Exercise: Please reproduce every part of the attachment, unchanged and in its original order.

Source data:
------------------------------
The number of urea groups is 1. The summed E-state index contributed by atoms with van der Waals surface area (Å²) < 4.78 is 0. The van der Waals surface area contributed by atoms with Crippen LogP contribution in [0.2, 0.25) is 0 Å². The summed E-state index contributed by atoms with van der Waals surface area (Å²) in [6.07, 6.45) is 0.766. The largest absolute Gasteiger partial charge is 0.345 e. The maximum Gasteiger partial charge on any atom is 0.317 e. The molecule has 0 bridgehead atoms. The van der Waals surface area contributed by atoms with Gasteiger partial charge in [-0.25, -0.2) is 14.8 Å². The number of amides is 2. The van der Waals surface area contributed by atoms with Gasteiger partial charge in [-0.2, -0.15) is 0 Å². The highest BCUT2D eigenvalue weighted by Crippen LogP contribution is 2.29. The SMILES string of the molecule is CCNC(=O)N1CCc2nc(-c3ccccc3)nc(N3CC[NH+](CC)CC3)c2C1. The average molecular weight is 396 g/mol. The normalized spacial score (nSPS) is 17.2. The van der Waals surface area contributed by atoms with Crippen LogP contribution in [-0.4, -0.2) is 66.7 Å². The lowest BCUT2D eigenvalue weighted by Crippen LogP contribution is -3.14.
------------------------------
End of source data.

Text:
The number of urea groups is 1. The summed E-state index contributed by atoms with van der Waals surface area (Å²) < 4.78 is 0. The van der Waals surface area contributed by atoms with Crippen LogP contribution in [0.2, 0.25) is 0 Å². The summed E-state index contributed by atoms with van der Waals surface area (Å²) in [6.07, 6.45) is 0.766. The largest absolute Gasteiger partial charge is 0.345 e. The maximum Gasteiger partial charge on any atom is 0.317 e. The molecule has 0 bridgehead atoms. The van der Waals surface area contributed by atoms with Gasteiger partial charge in [-0.25, -0.2) is 14.8 Å². The number of amides is 2. The van der Waals surface area contributed by atoms with Gasteiger partial charge in [-0.2, -0.15) is 0 Å². The highest BCUT2D eigenvalue weighted by Crippen LogP contribution is 2.29. The SMILES string of the molecule is CCNC(=O)N1CCc2nc(-c3ccccc3)nc(N3CC[NH+](CC)CC3)c2C1. The average molecular weight is 396 g/mol. The normalized spacial score (nSPS) is 17.2. The van der Waals surface area contributed by atoms with Crippen LogP contribution in [-0.4, -0.2) is 66.7 Å². The lowest BCUT2D eigenvalue weighted by Crippen LogP contribution is -3.14.